Trading rent for service can lead to major problems. For example, suppose you need to have some bushes trimmed and one of your tenants volunteers to do the job in exchange for a one-time rent reduction of $50.
This is all verbal. Your tenant promises to trim the bushes and haul the clippings to the city’s refuse disposal area. He or she has their own ladder and hedge trimmers and will use their own vehicle for hauling. Sounds harmless enough, right?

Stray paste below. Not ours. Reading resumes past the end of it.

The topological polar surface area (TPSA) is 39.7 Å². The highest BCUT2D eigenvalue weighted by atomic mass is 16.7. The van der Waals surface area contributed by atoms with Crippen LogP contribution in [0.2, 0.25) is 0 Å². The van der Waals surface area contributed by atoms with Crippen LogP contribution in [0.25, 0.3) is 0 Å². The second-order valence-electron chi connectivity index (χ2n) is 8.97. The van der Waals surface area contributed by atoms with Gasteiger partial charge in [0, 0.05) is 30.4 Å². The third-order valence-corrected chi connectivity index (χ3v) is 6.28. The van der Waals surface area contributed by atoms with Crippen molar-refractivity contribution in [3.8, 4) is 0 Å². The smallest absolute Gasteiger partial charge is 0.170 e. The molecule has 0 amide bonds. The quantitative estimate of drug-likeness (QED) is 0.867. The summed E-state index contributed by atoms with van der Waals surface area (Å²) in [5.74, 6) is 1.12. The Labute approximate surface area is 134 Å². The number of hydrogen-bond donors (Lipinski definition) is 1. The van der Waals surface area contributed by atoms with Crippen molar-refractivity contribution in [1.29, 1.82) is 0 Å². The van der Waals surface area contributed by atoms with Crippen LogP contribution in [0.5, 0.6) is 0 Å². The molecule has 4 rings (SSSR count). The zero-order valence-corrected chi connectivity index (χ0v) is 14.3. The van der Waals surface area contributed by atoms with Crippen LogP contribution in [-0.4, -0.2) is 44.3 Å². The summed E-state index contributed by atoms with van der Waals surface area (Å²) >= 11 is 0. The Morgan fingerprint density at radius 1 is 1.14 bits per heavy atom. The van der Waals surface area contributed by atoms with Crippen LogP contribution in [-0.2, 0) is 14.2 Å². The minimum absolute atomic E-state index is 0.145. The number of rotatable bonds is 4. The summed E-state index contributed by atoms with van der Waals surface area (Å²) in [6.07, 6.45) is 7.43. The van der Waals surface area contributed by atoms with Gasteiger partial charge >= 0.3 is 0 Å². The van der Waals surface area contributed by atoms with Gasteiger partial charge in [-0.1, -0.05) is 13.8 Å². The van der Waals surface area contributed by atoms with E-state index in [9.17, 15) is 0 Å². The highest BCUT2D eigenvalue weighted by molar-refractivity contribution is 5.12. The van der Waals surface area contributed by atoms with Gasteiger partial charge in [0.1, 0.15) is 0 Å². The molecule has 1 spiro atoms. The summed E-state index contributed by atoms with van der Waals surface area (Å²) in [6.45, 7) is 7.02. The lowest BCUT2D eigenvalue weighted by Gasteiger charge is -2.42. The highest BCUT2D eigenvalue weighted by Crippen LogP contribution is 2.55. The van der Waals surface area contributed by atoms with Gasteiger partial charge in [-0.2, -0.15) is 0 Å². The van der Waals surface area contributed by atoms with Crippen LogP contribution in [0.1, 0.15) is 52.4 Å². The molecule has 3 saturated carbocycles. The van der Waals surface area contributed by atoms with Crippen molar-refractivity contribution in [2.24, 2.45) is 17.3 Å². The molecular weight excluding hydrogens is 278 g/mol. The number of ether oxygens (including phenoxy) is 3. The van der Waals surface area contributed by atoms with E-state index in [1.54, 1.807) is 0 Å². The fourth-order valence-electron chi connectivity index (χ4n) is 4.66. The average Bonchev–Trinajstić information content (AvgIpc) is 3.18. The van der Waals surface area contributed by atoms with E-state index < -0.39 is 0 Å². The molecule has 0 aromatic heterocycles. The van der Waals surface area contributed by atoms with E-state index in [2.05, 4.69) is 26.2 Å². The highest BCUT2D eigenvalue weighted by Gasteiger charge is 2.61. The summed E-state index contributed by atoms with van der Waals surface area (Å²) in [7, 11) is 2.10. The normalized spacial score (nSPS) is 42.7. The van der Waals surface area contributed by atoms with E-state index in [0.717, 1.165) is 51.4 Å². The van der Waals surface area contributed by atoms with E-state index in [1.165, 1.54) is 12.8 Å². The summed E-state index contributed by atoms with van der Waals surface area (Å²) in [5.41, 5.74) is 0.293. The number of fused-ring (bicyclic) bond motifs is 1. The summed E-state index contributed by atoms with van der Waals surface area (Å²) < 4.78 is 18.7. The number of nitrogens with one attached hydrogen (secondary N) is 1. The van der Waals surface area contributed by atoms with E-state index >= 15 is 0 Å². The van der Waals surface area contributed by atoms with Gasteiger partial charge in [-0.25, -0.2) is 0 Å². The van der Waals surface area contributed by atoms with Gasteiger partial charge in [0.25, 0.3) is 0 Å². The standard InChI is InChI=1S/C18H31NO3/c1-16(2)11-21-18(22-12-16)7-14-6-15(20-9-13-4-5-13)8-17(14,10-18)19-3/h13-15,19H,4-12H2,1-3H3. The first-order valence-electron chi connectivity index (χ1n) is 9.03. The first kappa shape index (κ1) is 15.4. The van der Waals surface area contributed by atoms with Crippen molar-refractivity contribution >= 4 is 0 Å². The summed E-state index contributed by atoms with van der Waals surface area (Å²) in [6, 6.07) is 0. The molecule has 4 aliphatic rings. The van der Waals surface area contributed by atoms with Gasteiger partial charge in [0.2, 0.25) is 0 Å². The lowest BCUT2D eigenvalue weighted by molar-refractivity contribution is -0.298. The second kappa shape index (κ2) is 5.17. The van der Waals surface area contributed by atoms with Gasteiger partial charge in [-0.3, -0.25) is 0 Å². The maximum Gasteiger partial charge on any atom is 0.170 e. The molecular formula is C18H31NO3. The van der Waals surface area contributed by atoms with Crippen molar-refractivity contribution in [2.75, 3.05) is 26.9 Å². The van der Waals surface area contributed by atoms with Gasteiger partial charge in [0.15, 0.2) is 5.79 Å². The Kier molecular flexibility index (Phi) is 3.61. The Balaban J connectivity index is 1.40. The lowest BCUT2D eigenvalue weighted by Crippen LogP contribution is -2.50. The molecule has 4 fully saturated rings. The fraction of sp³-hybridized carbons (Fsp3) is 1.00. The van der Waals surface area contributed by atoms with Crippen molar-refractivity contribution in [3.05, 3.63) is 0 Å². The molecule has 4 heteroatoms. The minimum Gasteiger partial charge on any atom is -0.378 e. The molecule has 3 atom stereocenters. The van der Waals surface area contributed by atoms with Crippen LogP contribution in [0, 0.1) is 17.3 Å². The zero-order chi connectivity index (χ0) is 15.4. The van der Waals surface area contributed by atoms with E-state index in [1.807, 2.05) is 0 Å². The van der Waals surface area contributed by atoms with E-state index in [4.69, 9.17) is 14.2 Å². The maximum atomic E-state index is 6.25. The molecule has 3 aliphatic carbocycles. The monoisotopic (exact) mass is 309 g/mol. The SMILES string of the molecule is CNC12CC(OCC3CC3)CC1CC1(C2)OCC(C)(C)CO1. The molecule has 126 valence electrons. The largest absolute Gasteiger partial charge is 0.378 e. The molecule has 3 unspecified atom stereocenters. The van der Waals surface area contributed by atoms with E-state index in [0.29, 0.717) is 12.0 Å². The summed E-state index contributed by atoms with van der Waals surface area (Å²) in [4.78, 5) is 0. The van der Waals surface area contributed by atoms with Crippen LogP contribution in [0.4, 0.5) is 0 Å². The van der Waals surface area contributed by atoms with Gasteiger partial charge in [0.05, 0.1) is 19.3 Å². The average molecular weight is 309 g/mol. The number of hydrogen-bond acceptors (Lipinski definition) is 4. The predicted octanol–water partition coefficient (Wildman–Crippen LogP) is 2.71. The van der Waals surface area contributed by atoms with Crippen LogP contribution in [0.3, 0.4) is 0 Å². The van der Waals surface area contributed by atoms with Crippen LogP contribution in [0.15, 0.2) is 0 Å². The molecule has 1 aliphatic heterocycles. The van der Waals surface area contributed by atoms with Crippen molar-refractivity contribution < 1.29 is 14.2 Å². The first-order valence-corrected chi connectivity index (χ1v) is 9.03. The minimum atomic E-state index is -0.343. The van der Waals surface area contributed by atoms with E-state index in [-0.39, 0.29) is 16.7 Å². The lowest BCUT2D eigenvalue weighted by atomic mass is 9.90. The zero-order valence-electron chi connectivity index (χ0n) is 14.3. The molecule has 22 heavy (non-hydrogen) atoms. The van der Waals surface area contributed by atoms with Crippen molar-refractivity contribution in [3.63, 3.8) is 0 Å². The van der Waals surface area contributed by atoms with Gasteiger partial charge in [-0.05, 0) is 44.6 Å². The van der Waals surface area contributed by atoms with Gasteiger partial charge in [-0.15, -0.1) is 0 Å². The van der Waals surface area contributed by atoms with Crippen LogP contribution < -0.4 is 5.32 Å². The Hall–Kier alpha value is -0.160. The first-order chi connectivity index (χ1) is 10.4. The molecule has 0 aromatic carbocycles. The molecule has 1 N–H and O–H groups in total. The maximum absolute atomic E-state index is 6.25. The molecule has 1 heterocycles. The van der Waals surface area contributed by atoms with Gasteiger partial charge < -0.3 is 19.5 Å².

What happens if you don’t think your tenant has done a satisfactory job? Are they still entitled to the $50 credit?
If you believe the work performed is only worthy of a $25 credit and they take the full $50 credit of their next month’s rent, would you be able to serve them with a three day notice to pay rent or quit for the remaining $25 you believe is still due? And suppose that while they trimmed the bushes, there was a slip and fall incident, or a traffic accident while on their way to the dump? Of course, this is what insurance is for, but what if your worker’s comp policy won’t cover it? The next time you might be tempted to trade rent for services, be sure to consider the risks involved and the problems it could cause.